ESF settles the score on pathways for students
In the letter ("Comparing ESF's scores with other schools' is misleading", November 29), Anjali A. Hazari suggests that a large proportion of English Schools Foundation students are not admitted to International Baccalaureate (IB) programmes because the schools use selection criteria to direct students to alternative courses.
This gives a misleading impression of the way ESF schools advise students about post-16 programmes.
The ESF community holds strongly to our values and our commitment to ensure the best outcomes for all our students. We are not an academically selective system and our philosophy requires that we provide an appropriate curriculum for each student.
The main pathways offered to students at post-16 level are the IB Diploma Pathway and the Applied Learning Pathway, though highly personalised pathways are also provided for a small number of students with high levels of special needs.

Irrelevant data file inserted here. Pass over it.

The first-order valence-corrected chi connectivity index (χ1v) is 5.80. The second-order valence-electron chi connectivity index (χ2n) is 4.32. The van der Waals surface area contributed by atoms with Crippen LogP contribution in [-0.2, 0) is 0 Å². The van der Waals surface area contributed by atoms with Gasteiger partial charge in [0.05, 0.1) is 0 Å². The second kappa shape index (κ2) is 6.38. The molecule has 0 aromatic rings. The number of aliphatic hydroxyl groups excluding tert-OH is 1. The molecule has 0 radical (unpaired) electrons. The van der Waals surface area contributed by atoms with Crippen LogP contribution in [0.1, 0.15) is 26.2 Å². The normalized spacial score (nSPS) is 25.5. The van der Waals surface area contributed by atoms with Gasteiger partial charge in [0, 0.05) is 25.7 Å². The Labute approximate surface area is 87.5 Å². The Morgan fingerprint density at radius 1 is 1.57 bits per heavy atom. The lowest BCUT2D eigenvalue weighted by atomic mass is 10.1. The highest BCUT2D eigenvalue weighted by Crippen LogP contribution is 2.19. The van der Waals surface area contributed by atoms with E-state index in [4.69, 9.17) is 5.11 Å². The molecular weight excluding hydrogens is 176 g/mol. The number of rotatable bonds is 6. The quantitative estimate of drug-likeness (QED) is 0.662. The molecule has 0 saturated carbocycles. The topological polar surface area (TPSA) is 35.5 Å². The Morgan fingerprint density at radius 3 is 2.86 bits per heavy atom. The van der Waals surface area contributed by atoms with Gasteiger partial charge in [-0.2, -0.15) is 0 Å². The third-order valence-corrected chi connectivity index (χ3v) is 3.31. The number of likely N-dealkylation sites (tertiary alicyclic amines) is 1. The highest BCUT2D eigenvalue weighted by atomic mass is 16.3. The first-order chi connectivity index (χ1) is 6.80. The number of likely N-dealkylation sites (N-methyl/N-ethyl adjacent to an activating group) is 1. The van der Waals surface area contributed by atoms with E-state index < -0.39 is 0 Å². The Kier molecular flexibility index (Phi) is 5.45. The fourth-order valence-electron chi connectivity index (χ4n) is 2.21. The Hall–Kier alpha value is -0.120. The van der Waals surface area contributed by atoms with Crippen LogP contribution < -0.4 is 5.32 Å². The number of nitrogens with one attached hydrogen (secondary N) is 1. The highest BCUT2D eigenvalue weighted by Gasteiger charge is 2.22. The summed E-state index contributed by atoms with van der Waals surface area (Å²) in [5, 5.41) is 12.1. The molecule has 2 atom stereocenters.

The vast majority of ESF students choose to study the IB Diploma Pathway.
Only 7 per cent (65 students) out of last year's graduating Year 13 cohort of 899 students chose the Applied Learning Pathway. This pathway has Business and Technology Education Council (BTEC) qualifications at its core and has been developed over the past five years to meet the needs of students who enjoy and do best at more practical styles of learning.
Some of our highest achievers studying for the General Certificate of Secondary Education (GCSE) choose this pathway over the IB Diploma in order to specialise in a particular area of interest, in preparation for university and beyond.
Yes, we do use a computerised test to establish a baseline from which to measure the progress made by each student on the course they choose.
Scores on this, other assessments and GCSE grades tell us a lot about our students' abilities and potential for the future. Students are counselled on an individual basis to follow the pathway most appropriate for them.
This involves encouraging students to consider their personal interests, preferred learning styles and career aspirations before making their decisions.
Our fundamental aim is to enable students to make an informed choice on their course so that they will enjoy learning and be successful in moving on to the next stage of their lives.
That is what true education is about, and I am sure that Ms Hazari's school and others like it try to do exactly the same.
Heather Du Quesnay, CEO, English Schools Foundation